Gods are Fallen and All Safety Gone
Òran Mór, Glasgow, Mon 14–Sat 19 Apr
The moment when a parent descends from their all-powerful pedestal to become a person just like everyone else can be shocking. Yet, the horrifying thought, as childhood dwindles, that our parents are people to be interacted with, that they can become friends, or that they will eventually die, can be far more harrowing, even for those who have long since entered adulthood.
Croatian playwright Selma Dimitrijevic’s new work explores just such a troublesome period of family communication. ‘Basically it’s about the difficult relationship between mother and daughter, about how similar they are and how different they are, and that even though they are very similar it’s impossible for them to talk.’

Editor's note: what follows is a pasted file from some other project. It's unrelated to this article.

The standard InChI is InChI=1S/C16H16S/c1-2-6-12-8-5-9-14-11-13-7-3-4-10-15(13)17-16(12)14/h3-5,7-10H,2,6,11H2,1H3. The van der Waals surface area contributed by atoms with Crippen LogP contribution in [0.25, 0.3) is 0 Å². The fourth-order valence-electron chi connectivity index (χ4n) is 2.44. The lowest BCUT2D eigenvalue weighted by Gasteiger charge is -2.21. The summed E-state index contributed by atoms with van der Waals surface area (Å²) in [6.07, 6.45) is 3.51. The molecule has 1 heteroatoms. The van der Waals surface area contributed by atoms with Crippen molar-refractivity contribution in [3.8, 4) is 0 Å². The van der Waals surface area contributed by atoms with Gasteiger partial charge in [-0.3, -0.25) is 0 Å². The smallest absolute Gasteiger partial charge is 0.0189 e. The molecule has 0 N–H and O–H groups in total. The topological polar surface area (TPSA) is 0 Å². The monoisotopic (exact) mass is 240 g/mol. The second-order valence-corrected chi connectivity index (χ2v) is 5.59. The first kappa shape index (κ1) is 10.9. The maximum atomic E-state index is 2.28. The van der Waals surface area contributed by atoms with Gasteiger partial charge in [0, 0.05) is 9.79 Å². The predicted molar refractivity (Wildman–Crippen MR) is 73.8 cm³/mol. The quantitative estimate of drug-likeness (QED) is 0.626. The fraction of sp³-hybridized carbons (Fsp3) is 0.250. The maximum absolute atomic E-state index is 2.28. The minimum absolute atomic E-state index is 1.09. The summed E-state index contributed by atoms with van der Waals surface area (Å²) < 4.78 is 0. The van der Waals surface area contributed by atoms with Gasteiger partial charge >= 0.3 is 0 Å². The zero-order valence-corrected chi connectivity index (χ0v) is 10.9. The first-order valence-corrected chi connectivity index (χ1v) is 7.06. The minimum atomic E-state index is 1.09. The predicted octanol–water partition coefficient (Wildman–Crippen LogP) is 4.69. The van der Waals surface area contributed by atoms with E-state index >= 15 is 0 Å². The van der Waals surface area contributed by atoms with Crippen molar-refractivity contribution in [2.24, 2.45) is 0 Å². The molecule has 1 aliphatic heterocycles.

The story of a mother whose daughter only visits once a week, Dimitrijevic is quick to point out the universal appeal. ‘It’s a very recognisable situation for anyone who is a mother or a daughter,’ she says. ‘But it’s not a particularly feminine play, it’s not just for girls or women.’
The title, and the imaginative seed for the play are drawn from Steinbeck’s East of Eden; the realisation that we, as well as our parents, are not perfect, should provide plenty for audiences to think over.
‘It’s that idea of anyone growing into an adult, and who starts thinking about their parents as adults, but they never have that conversation,’ says Dimitrijevic. ‘Either you are too young or they are too old. It’s about whether you have time to ask all the questions you really want to ask.’